blog post #415
Over the last year, I have taken a controversial stand against the alleged importance of fascia in therapy. I doubt that fascia is an important factor in any common pain problems, or that it can be manipulated with clinically meaningful results.
Throughout this process, I have received a lot of shockingly unprofessional hate mail. Most of those messages are very low on science or biology content. Nevertheless, a few popular fascia-related citations have been repeatedly, contemptuously thrown in my face — supposedly to show that I don’t know what I’m talking about.
The research of Dr. Robert Schleip has been the most popular example. Many times now I’ve been told that I am obviously not familiar with it, or I wouldn’t be “attacking” fascial therapy. Schleip’s famous discovery is that fascia has some capacity to contract. In fact, not only am I familiar with that research, I have read it carefully and written quite a bit about it.
Dr. Schleip is treated like something of a folk hero by fascia enthusiasts. They clearly believe that his research “proves” that fascia is clinically relevant — important, even.
I think that Dr. Schleip’s research is interesting biology — but demonstrates almost nothing whatsoever about its clinical importance. In particular, I explain that fascial contractions are very weak and slow: “Compared to the power of muscle contraction, fascia power barely even registers.”
Recently Dr. Schleip read my article on this topic and wrote to express his basic agreement with my key point about his research: “Your comments on the small size of fascial contractions are right on, at least when viewing these within the periods of seconds to minutes, as is usually applicable for bodywork techniques.” He also wanted me to know that he shares my annoyance with the “over-zealous claims and projections” of therapists doing fascial work. He is not thrilled with the way his research is being used to justify premature overconfidence in fascial therapy.
He also offered some thoughtful criticism on some specific points (and I made some changes, and will probably make more). Nevertheless, he had no major objections, and was generally pleased with what he read here: “You have my respect for your detailed and critical analysis of the present work on fascia. Most of the people who criticize you have not done a portion of your reading work and could certainly learn a lot from the debate you started.”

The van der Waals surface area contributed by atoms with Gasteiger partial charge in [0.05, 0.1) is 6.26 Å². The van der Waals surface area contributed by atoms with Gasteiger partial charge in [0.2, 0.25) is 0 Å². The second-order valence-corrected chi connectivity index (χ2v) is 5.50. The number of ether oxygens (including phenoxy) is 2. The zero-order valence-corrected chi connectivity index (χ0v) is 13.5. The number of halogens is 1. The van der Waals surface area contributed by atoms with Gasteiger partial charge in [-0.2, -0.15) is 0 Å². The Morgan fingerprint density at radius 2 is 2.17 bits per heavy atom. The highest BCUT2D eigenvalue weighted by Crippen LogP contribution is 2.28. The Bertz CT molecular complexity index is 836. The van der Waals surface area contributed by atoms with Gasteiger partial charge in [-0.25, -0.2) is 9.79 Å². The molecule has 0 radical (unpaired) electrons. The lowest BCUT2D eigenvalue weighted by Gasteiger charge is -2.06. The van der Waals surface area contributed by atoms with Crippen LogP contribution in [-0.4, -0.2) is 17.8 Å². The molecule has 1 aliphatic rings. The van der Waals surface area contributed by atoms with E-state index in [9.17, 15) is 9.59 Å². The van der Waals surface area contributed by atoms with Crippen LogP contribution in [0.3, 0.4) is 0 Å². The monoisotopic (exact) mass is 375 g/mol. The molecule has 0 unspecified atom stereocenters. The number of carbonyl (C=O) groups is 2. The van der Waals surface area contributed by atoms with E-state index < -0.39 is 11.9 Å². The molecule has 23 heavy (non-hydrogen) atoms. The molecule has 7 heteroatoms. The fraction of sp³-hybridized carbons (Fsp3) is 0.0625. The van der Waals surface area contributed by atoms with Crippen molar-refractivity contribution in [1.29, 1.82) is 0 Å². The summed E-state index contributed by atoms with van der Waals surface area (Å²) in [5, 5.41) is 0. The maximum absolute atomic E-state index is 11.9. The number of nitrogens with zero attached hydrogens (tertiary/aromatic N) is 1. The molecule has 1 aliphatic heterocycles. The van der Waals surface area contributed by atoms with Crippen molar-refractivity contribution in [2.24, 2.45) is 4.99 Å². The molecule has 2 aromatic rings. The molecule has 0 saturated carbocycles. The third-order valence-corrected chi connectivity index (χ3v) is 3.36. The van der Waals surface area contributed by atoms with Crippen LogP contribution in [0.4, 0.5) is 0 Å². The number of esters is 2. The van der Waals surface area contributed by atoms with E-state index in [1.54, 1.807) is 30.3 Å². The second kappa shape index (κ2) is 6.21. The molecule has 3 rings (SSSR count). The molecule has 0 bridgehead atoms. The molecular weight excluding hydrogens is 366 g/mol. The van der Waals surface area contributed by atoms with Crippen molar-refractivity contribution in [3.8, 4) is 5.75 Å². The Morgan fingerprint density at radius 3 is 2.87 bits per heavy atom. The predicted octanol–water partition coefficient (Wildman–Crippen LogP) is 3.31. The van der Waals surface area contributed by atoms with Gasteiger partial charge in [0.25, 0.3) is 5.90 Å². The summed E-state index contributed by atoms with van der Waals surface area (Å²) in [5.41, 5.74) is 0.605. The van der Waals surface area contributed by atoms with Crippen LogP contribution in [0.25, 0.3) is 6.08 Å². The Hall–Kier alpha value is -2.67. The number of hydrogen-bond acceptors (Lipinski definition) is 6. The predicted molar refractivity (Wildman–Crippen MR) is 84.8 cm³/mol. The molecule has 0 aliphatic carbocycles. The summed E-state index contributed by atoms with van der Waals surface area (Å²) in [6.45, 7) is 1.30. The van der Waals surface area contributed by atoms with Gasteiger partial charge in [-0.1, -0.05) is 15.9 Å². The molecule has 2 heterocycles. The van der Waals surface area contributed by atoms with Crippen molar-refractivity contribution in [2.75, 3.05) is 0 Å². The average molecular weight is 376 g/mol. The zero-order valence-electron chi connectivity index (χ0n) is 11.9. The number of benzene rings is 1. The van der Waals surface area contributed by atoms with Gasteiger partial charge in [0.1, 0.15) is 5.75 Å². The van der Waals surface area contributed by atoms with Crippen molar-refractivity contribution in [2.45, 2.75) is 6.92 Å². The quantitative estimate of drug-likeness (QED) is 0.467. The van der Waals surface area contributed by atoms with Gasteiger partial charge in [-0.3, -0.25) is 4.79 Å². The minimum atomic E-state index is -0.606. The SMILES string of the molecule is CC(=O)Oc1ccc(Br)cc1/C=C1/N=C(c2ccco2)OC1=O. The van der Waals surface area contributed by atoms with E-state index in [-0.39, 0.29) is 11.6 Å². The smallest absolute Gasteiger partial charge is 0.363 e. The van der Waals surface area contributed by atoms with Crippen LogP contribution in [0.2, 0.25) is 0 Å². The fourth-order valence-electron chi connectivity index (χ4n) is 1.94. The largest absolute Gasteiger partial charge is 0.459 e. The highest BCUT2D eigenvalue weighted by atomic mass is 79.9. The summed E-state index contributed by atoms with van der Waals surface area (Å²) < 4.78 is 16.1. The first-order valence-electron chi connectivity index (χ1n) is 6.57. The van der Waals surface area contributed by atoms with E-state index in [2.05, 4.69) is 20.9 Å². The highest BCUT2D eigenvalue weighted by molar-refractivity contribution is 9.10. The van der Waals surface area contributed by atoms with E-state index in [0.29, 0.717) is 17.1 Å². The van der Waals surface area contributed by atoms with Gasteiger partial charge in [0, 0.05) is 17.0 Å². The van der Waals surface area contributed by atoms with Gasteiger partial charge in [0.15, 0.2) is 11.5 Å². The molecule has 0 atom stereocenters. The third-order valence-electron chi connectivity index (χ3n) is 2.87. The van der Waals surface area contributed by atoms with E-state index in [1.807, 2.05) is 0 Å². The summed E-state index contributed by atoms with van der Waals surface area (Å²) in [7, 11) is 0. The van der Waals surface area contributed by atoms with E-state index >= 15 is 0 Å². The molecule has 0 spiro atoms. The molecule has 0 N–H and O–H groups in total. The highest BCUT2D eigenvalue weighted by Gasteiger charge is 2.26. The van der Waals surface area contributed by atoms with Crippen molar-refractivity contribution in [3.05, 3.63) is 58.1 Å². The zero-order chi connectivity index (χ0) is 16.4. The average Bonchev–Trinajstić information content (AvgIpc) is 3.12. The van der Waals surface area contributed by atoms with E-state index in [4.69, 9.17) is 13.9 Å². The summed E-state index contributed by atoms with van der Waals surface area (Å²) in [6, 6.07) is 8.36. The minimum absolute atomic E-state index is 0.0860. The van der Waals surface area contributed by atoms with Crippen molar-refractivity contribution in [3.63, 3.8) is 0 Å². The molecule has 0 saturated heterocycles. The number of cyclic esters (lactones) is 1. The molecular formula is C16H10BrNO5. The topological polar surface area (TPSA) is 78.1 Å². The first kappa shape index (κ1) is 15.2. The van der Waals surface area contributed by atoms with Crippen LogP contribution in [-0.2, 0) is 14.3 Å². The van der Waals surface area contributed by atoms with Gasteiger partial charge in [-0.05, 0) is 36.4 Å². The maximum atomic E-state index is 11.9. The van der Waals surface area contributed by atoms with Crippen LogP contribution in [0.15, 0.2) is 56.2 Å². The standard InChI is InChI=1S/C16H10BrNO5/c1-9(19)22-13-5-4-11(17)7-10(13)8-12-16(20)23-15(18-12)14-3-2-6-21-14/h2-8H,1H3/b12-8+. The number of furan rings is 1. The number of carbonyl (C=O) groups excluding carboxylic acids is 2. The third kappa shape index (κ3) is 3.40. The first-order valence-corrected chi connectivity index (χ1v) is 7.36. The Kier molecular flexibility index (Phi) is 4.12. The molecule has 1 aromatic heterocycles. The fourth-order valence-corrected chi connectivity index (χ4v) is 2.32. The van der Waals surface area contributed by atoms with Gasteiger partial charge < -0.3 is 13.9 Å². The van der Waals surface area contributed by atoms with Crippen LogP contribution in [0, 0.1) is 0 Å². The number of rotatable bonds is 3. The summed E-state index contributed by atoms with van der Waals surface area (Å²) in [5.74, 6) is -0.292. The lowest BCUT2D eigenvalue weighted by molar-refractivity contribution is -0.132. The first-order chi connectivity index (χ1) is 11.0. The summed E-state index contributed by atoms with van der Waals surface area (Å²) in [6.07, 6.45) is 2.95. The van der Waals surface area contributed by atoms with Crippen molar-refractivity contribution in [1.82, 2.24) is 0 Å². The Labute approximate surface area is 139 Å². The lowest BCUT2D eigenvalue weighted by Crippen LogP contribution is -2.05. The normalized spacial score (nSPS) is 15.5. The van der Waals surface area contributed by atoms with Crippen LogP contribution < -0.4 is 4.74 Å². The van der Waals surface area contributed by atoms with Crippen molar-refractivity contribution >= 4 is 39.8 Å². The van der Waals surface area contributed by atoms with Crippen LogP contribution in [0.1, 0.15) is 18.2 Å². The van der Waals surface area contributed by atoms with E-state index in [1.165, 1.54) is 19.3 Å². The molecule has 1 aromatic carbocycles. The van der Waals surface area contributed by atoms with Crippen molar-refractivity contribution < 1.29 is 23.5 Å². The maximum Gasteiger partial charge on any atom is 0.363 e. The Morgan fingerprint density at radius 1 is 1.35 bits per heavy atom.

I invited him to make a statement for my readers about this. Here is it in full, with some emphasized highlights:
I share your emotional frustration with the current trend among bodyworkers of attributing anything wonderful or astonishing to the properties of fascia. In fact, our Fascia Research Group at Ulm University has been receiving an almost exponentially increasing number of inquiries from enthusiastic healers (and martial art teachers) worldwide who wish that we would sanctify their claims that fascial contraction provides the explanation for their observed miracle powers. While I do tend to believe that the fascial net plays much larger roles in human functioning than previously assumed in orthopedic medicine, I am afraid that such over-zealous claims and projections are undermining the seriousness of the investigation and academic rigor that characterizes the work of the current leaders in fascia research, such as P. Huijing, H. Langevin, T. Findley, P. Standley and A. Vleeming.
As a bodywork clinician myself, I have learned that there is hardly a more dangerous attitude among therapists than the hero healer/manipulator who is damn sure about his diagnosis and supposed treatment effects . This of course applies as much to fascia-oriented therapists as it does to those who base their work on supposed neuromuscular or other physiological effects, most of which are still unproven. “There is hardly a more dangerous attitude among therapists than the hero healer who is damn sure about his diagnosis & supposed treatment effects.”While scientists can learn a whole lot from the intuitive and experiential wisdom of complementary therapists, particularly about the non-fragmented and connecting properties of the fascial net, we bodyworkers can learn at least as much from the careful, questioning approach of good scientists, who are willing to doubt their own assumptions and to refrain from premature confidence and over interpretation of their findings. It is this mutual learning and interdisciplinary enrichment which in my opinion characterizes the best qualities of the current fascia research field, as expressed in the international Fascia Congress series and associated activities.
Again, Dr. Schleip and I do not agree about everything — but that is unimportant compared to our shared values and commitment to cautiously reserving judgement. We have each placed our bets on this topic, but not closed our minds. I fully support and endorse his enthusiasm to explore the biology … and he supports and endorses the value of my critical analysis.
Dr. Schleip’s statement has now been included with my main fascia article:
There are also 247 more articles and eight big tutorials on the website, plus dozens more timely updates and “posts.” See the complete categorized index, or get some reading recommendations for patients or professionals.